Deep tropical moisture, advected from the Gulf of Mexico, brought heavy rainfall and flooding across parts of the Midwest and Southeast during May. A low-pressure system, cut off from the main flow of the jet stream, meandered from the Midwest to the Appalachians over the course of several days in mid-May.
Chicago received 9.51 inches of precipitation during May — 250 percent of average for the month and the wettest May on record for the Windy City.
On May 14, Chicago had its wettest May day on record, receiving 3.53 inches and breaking the previous record of 3.45 inches set on May 29, 1981.
Since 1871, May rainfall exceeded 8 inches only three times — 2018, 2019 and now in 2020.
Catastrophic failures at the Edenville and Sanford dams lead to flash flooding along the entire Tittabawassee River near Midland, Michigan, on May 19 following heavy rainfall received over the previous week. Approximately 10,000 residents were hastily evacuated as the river rose to record levels.
As the cut-off low drifted towards the Southeast, steady rainfall from May 18-21 caused flooding from Ohio to the Carolinas.
Widespread 4-8 inch rainfall totals on May 25-26 across southern Florida, associated with Tropical Storm Bertha, brought flooding to Miami and its suburbs.
Miami reported 7.40 inches of rain on May 26 — the third largest 1-day May total for the city and the 10th largest 1-day total observed for any month on record.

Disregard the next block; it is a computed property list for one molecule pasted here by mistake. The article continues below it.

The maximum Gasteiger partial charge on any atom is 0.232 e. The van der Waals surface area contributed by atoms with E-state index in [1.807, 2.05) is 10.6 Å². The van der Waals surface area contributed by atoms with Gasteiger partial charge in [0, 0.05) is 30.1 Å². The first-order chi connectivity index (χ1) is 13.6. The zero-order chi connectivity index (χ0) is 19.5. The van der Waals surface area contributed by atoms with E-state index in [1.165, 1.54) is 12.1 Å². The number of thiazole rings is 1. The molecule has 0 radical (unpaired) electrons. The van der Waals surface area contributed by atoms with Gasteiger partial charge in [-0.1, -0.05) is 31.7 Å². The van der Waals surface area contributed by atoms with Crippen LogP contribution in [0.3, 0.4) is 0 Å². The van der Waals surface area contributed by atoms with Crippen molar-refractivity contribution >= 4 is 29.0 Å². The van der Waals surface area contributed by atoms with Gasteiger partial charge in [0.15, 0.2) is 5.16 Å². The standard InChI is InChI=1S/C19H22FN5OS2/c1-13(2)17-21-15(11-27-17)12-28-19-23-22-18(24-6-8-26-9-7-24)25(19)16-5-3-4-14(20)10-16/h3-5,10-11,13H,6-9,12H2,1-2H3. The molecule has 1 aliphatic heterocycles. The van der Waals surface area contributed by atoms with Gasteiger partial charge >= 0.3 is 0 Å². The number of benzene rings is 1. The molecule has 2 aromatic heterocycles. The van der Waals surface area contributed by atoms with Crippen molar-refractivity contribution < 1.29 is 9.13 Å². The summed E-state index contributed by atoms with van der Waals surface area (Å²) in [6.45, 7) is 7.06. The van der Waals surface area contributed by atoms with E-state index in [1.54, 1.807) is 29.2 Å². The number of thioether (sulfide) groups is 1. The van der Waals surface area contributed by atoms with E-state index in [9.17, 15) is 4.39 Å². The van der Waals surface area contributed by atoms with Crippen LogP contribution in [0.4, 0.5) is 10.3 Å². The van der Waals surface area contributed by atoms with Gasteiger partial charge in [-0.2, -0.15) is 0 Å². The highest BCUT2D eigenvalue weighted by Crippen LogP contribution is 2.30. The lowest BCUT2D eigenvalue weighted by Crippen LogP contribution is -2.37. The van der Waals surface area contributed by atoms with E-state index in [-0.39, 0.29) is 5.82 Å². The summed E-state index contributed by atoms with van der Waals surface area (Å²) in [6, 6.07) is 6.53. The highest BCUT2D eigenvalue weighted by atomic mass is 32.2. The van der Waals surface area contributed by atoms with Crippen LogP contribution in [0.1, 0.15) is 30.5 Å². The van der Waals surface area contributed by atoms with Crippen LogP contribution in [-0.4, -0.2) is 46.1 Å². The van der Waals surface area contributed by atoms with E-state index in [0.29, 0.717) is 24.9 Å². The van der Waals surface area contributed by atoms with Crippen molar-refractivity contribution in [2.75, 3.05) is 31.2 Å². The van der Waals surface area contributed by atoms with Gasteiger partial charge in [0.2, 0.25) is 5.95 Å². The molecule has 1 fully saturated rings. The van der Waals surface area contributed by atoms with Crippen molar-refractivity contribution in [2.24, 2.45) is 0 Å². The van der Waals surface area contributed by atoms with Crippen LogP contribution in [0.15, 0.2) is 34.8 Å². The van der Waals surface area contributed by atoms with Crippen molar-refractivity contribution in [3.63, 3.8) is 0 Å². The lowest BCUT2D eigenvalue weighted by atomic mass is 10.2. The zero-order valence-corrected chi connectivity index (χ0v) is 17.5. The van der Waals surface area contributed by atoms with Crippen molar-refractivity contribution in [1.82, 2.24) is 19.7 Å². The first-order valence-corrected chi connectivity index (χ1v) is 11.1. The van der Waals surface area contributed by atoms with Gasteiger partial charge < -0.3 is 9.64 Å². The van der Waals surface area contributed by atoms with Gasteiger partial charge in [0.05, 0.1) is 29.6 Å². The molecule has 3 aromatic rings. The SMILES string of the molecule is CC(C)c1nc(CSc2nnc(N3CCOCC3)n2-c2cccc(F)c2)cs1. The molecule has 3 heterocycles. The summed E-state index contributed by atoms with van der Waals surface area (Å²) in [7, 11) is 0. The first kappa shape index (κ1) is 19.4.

Miami had its wettest May on record with 18.89 inches, breaking the record of 18.54 inches from May 1968.
A southward dip in the jet stream across the eastern U.S. during early May contributed to late-season snowfall. Pockets of 6 to 12 inches of snow fell from Vermont to Maine on May 8-9 and were accompanied by record-cold low temperatures across much of the East.
Alaska ranked sixth driest on record for May. Much of the North Slope, Central Interior, Northeast Interior and the Panhandle regions had much-below- to record-low precipitation for the month.
According to the June 2 U.S. Drought Monitor report, 19.9 percent of the contiguous U.S. was in drought, up 5 percent from the end of April. Drought intensified across the West, central Rockies and Plains and also developed across parts of Minnesota, North Dakota, Puerto Rico and Hawaii. Recent heavy rainfall helped improve drought conditions across Florida, Louisiana and Texas during May.
Other Notable Events in May
May had the fewest number of severe weather reports since May 2014 as well as the fewest number of tornadoes and EF2+ tornadoes reported since at least 1970.
Tropical storms Arthur and Bertha formed on May 16 and 27, respectively, which is a record sixth consecutive season for at least one named storm to form in the North Atlantic Basin before the official start of the hurricane season on June 1.